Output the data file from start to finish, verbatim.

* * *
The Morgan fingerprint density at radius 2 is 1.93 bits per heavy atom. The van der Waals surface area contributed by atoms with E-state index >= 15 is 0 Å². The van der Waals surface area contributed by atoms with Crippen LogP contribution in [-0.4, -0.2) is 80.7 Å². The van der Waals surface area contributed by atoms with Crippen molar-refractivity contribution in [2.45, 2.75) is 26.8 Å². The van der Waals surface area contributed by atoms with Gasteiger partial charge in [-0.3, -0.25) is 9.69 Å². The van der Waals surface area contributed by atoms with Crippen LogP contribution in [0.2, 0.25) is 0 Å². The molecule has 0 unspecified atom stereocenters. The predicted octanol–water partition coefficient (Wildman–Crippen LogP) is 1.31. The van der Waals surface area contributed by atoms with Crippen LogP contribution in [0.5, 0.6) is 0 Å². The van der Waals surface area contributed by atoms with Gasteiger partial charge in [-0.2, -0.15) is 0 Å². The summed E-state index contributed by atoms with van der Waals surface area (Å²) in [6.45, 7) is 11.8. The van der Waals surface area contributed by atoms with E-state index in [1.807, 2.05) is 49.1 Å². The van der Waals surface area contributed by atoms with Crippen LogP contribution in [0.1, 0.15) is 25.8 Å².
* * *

The Morgan fingerprint density at radius 2 is 1.93 bits per heavy atom. The van der Waals surface area contributed by atoms with E-state index >= 15 is 0 Å². The van der Waals surface area contributed by atoms with Crippen LogP contribution in [-0.4, -0.2) is 80.7 Å². The van der Waals surface area contributed by atoms with Crippen molar-refractivity contribution in [2.45, 2.75) is 26.8 Å². The van der Waals surface area contributed by atoms with Gasteiger partial charge in [-0.3, -0.25) is 9.69 Å². The van der Waals surface area contributed by atoms with Crippen LogP contribution in [0.2, 0.25) is 0 Å². The molecule has 0 unspecified atom stereocenters. The predicted octanol–water partition coefficient (Wildman–Crippen LogP) is 1.31. The van der Waals surface area contributed by atoms with Crippen LogP contribution in [0.5, 0.6) is 0 Å². The van der Waals surface area contributed by atoms with Gasteiger partial charge in [-0.2, -0.15) is 0 Å². The summed E-state index contributed by atoms with van der Waals surface area (Å²) in [6.45, 7) is 11.8. The van der Waals surface area contributed by atoms with E-state index in [1.807, 2.05) is 49.1 Å². The van der Waals surface area contributed by atoms with Crippen LogP contribution in [0.1, 0.15) is 25.8 Å².